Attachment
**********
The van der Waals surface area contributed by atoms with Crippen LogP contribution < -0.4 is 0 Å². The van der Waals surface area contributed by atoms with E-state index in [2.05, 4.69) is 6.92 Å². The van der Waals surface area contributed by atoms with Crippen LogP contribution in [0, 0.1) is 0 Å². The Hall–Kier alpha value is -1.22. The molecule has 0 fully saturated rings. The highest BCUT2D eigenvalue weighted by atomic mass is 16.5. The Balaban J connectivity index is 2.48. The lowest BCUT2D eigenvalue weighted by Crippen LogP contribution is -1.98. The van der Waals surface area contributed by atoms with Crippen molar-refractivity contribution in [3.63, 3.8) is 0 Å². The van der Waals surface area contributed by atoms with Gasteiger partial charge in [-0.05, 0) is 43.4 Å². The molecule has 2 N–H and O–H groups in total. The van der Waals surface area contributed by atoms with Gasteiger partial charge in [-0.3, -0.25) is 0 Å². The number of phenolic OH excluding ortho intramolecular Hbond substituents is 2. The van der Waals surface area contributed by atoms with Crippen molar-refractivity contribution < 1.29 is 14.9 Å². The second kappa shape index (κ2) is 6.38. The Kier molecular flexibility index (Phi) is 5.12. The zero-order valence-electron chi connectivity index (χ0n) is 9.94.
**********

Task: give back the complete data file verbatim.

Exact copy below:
The van der Waals surface area contributed by atoms with Crippen LogP contribution < -0.4 is 0 Å². The van der Waals surface area contributed by atoms with E-state index in [2.05, 4.69) is 6.92 Å². The van der Waals surface area contributed by atoms with Crippen LogP contribution in [0, 0.1) is 0 Å². The Hall–Kier alpha value is -1.22. The molecule has 0 fully saturated rings. The highest BCUT2D eigenvalue weighted by atomic mass is 16.5. The Balaban J connectivity index is 2.48. The lowest BCUT2D eigenvalue weighted by Crippen LogP contribution is -1.98. The van der Waals surface area contributed by atoms with Crippen molar-refractivity contribution in [3.63, 3.8) is 0 Å². The van der Waals surface area contributed by atoms with Gasteiger partial charge in [-0.05, 0) is 43.4 Å². The molecule has 2 N–H and O–H groups in total. The van der Waals surface area contributed by atoms with Gasteiger partial charge in [-0.3, -0.25) is 0 Å². The number of phenolic OH excluding ortho intramolecular Hbond substituents is 2. The van der Waals surface area contributed by atoms with Crippen molar-refractivity contribution < 1.29 is 14.9 Å². The second kappa shape index (κ2) is 6.38. The Kier molecular flexibility index (Phi) is 5.12. The zero-order valence-electron chi connectivity index (χ0n) is 9.94.